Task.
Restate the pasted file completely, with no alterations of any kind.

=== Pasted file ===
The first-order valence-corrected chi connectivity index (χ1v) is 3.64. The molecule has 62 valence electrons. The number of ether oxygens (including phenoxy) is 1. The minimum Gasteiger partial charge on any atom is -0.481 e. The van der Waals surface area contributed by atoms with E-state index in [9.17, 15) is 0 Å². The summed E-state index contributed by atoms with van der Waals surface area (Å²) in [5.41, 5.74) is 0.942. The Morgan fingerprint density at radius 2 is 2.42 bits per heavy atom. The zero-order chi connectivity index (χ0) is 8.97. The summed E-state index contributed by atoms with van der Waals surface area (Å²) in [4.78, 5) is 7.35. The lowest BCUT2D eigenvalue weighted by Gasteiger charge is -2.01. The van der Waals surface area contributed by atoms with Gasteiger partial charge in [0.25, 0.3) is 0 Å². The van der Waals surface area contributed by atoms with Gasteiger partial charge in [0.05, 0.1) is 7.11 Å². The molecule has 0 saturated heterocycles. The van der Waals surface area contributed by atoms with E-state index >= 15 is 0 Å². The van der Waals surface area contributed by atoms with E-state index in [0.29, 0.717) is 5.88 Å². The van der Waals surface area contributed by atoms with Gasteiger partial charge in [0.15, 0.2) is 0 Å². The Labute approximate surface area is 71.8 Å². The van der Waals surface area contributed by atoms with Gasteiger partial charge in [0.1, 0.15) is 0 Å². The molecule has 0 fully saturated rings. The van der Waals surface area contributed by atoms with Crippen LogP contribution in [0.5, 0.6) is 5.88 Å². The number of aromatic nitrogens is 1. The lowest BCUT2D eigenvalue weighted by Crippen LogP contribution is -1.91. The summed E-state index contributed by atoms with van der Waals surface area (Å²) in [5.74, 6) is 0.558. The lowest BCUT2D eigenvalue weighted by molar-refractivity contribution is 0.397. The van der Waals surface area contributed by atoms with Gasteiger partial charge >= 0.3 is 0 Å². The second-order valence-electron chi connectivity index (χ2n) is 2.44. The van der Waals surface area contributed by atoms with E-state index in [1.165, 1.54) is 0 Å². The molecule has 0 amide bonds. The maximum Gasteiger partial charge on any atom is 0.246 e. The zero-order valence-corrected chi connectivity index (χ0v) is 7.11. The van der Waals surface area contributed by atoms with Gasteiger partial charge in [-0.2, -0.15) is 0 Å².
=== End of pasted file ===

The first-order valence-corrected chi connectivity index (χ1v) is 3.64. The molecule has 62 valence electrons. The number of ether oxygens (including phenoxy) is 1. The minimum Gasteiger partial charge on any atom is -0.481 e. The van der Waals surface area contributed by atoms with E-state index in [9.17, 15) is 0 Å². The summed E-state index contributed by atoms with van der Waals surface area (Å²) in [5.41, 5.74) is 0.942. The Morgan fingerprint density at radius 2 is 2.42 bits per heavy atom. The zero-order chi connectivity index (χ0) is 8.97. The summed E-state index contributed by atoms with van der Waals surface area (Å²) in [4.78, 5) is 7.35. The lowest BCUT2D eigenvalue weighted by Gasteiger charge is -2.01. The van der Waals surface area contributed by atoms with Gasteiger partial charge in [0.25, 0.3) is 0 Å². The van der Waals surface area contributed by atoms with Gasteiger partial charge in [0.05, 0.1) is 7.11 Å². The molecule has 0 saturated heterocycles. The van der Waals surface area contributed by atoms with E-state index >= 15 is 0 Å². The van der Waals surface area contributed by atoms with E-state index in [0.29, 0.717) is 5.88 Å². The van der Waals surface area contributed by atoms with Gasteiger partial charge in [0.15, 0.2) is 0 Å². The Labute approximate surface area is 71.8 Å². The van der Waals surface area contributed by atoms with Gasteiger partial charge in [0.1, 0.15) is 0 Å². The molecule has 0 fully saturated rings. The van der Waals surface area contributed by atoms with Crippen LogP contribution in [0.5, 0.6) is 5.88 Å². The number of aromatic nitrogens is 1. The lowest BCUT2D eigenvalue weighted by Crippen LogP contribution is -1.91. The summed E-state index contributed by atoms with van der Waals surface area (Å²) in [5.74, 6) is 0.558. The lowest BCUT2D eigenvalue weighted by molar-refractivity contribution is 0.397. The van der Waals surface area contributed by atoms with Gasteiger partial charge >= 0.3 is 0 Å². The second-order valence-electron chi connectivity index (χ2n) is 2.44. The van der Waals surface area contributed by atoms with E-state index in [1.165, 1.54) is 0 Å². The molecule has 0 amide bonds. The maximum Gasteiger partial charge on any atom is 0.246 e. The zero-order valence-corrected chi connectivity index (χ0v) is 7.11. The van der Waals surface area contributed by atoms with Gasteiger partial charge in [-0.2, -0.15) is 0 Å².